Arduino Real Time Clock and temperature Monitor using the DS3231 RTC and 3.2″ Color TFT display

Time is a critical element of our existence that will never get old, and with technology, we can find better and more intuitive ways to measure it. In one of our past tutorials, we looked at how the DS3231 real time clock module can be used with Arduino to display time on a 16×2 LCD display. Today, we will build an upgrade to that project using an Arduino Due, the DS3231 RTC module and a 3.2″colour TFT display in place of the 16×2 LCD display used in the previous project.

Real Time Clock Update

At the heart of today’s project is the DS3231 real time clock module which we will use to obtain the current time, date and temperature of the environment. The DS3231 real time clock module is one of the most popular real-time clock chips among makers and DIY enthusiasts. It is a low-cost, highly accurate, I2C based real-time clock (RTC) with a temperature-compensated crystal oscillator (TCXO) and crystal integrated into it.  The module integrates a coin cell battery input which helps it retain date and time even when the main power to the device is interrupted. It maintains seconds, minutes, hours, day, date, month, and year information, automatically adjusting the date for months with fewer than 31 days, including corrections for leap year. It can be set to operate either in the 24-hour or 12-hour format with an active-low AM/PM indicator. It has been used in several projects on this website mostly, due to its accuracy, and its low power requirements which help it keep time accurately, for a longer period of time compared to other real-time clocks (RTC) modules.

DS3231 RTC Module

Another key part/component that we will use in today’s tutorial is the Arduino Due. One of the important things, when designing electronic systems that have displays is ensuring, that there is no flicker or lag when updating information on the screen and one of the best ways to ensure that, is to use a fast enough micro-controller. Putting this into consideration, for this project, we will use the very fast Arduino Due board. The Arduino Due has one of the fastest CPU in the Arduino family. The Due runs on an 84MHz CPU compared to the 16MHz CPU speed of the Arduino UNO, and as such, it is able to update the screen without any visible flickering.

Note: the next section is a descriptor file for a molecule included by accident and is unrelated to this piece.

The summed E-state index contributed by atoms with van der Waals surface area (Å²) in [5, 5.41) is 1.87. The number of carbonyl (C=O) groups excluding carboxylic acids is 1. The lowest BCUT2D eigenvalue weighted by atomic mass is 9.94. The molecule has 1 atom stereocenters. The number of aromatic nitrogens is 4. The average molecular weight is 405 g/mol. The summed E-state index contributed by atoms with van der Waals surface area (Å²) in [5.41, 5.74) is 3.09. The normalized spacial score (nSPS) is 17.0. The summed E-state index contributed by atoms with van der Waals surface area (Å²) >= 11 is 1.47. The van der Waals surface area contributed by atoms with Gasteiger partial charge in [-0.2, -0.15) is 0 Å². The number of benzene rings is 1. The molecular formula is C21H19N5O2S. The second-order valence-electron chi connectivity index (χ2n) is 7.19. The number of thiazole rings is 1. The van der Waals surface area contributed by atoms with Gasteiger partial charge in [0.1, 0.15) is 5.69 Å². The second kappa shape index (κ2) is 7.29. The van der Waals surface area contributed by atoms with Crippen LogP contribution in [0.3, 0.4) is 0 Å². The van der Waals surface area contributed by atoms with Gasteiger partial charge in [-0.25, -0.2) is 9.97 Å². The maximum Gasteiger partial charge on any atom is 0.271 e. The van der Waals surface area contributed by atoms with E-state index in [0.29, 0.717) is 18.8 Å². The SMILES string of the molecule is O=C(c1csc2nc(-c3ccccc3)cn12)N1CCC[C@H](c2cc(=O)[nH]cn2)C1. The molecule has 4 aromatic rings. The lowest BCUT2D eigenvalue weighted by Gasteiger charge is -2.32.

Arduino Due

The most important update to the previous project, however, is the 3.2″color LCD display being used. The display gives us the ability to create a better, bigger and colourful user interface for our clock at a cheap price as it costs about 7$ on banggood.

The goal for this project is to build a real-time clock with a user-friendly interface capable of displaying (without lag or flickering) the current time, date, temperature including the minimum and maximum temperature recorded in a particular environment over time.

Required Components

The following components are required to build this project;

  1. Arduino Due
  2. 3.2″ Color TFT
  3. DS3231 module
  4. Header Pins
  5. Female Wires
  6. Breadboard

As usual, all of these components can be bought via the links attached to them.

Schematics

The 3.2″ TFT, like most other TFT displays, comes as a shield which can be easily mounted on the Arduino Due. This, however, makes it difficult to access the IOs of the Arduino after the display has been mounted, as it tends to cover the front face of the board. To solve this, so that the DS3231 module can be connected, male headers are used (after bending them as shown in the picture below) to connect the RTC module to the Arduino.